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1453295 tn?1329621270

How fast should vitamin levels fall and what's normal?

I have a history of being deficient in vitamins. I was just going over some of my blood work.

B-12 is supposed to be stored in the liver and take years to become deficient in? I am 25 btw. I was first diagnosed in 2008. In April of 2010 I had my b12 checked and it was 263. I wasn't treated for it then. I was told everything was normal actually. Though I'm reading now that b12 symptoms can start showing up as soon as levels fall below 400. In December of 2011 my b12 was 156 which is clearly low by any labs standards. Is that the normal time frame for b12 to fall? I'm trying to decide if I need to inquire about getting shots. I eat plenty of meat which is I think where b12 is found most right? So I don't quite understand this and I frankly am tired of feeling so crappy.

With my Vit D I should mention I live in Alaska so just about everyone is deficient here I think. I had blood drawn the beginning of Oct and my level was 17.63. On Dec 17th I had it tested again and it was down to 11. It just seemed like 2 1/2 months was an awfully short time for my level to drop that far. Granted I hadn't taken any supplements but we get vit D from some food too right?

I was also deficient in folate (not the first time) and iron which was the first time anyone has tested me for it. I'm not sure how severe it is. My hemoglobin was fine. Here's the results actually.

iron, serum 28 mcg/dL 40-175
iron binding capacity, total 389 mcg/dL 250-450
iron saturation percent, serum 7 % (CALC) % 15-50
ferritin, serum 24 ng/mL 10-154

I have PCOS and go years w/o a period so I know my low iron levels aren't a result of that. I am baffled though by all these deficiencies. I am on a few medicines; I have GERD and seems like I always have gastritis as well. Frequent nausea. I'm also on some meds for Migraines and depression/anxiety. I can't stop taking any of these meds. How do I know if the vitamin deficiencies are med related or something more serious going on?
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267079 tn?1195146570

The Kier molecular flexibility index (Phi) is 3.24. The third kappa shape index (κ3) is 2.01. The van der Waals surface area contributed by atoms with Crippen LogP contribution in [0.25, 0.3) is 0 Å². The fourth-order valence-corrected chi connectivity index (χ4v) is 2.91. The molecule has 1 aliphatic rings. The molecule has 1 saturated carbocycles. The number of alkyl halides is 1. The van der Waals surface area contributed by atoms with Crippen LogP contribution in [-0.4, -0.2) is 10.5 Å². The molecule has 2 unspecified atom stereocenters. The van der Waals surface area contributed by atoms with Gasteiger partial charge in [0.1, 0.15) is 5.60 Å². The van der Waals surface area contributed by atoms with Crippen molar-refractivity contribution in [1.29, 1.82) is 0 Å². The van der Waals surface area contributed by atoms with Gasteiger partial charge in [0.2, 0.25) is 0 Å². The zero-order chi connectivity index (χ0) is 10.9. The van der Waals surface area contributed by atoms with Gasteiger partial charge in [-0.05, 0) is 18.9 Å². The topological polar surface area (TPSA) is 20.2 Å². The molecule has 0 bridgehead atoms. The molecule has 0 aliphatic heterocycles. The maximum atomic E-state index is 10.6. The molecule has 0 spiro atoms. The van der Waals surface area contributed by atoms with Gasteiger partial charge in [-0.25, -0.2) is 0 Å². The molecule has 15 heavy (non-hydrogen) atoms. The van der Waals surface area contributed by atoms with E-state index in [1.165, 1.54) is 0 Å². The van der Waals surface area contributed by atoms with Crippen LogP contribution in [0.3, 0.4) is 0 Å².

The normal range of Vitamin B12 is from160-950pg/ml. Reason for such wide range is due to Vitamin B12 is in our tissues plus in the blood so it is difficult to have a true reading. There is a factor in our stomach that we need for Vitamin B12 to work. If that is not present, pernicious anemia occurs and we become vitamin B12 deficient. Supplementation is used for mild vitamin B12 deficiency, such as, with chronic alcoholism, therapy for gastric acid inhibitors, vegan vegetarians, autoimmune disorders, or dementia. Vitamin B12 shots are the best method of treatment and normal treatment is once a month. Your blood levels are monitored while you are receiving injections. Some people have low vitamin B12 levels due to folate deficiency. Which you mentioned are low. There are no adverse effects associated with Vitamin B12 intake from food and/ or supplementation. If you are really concerned then Vitamin B12 can be easily consumed from our diet. One egg a day (yes, it does have cholesterol, however, it is the good cholesterol our body needs), ½ chicken breast, and 1 cup low fat milk, to name a few vitamin B12 sources would help increase the vitamin. Folic Acid / Folate normal blood reference is 5-25 ng/ml. Some references may differ depending on the lab test machines that are used. You can get extra folate  by eating the foods high in it, such as, raw spinach, orange, romaine lettuce, peanut butter, nonfat milk, and raisin bran cereal. Vitamin D is a fat-soluble vitamin, which means the vitamin goes into our fat cells and the body does not excrete it. It is a required vitamin for our body to stay healthy as all the other vitamins and minerals are necessary. Vitamin D may decrease from certain medications such as certain anti-seizure, corticosteroids, heparin, certain antibiotics, mineral oil, and antacids; or certain disease states such as celiac disease, Crohn’s disease and Whipple’s disease. 2000 IU is the tolerable upper intake level for adults. Vitamin D is available through our foods - Fortified milk, breakfast cereals, egg yolks, fatty fish, and fish oils. Hoped this helped you.
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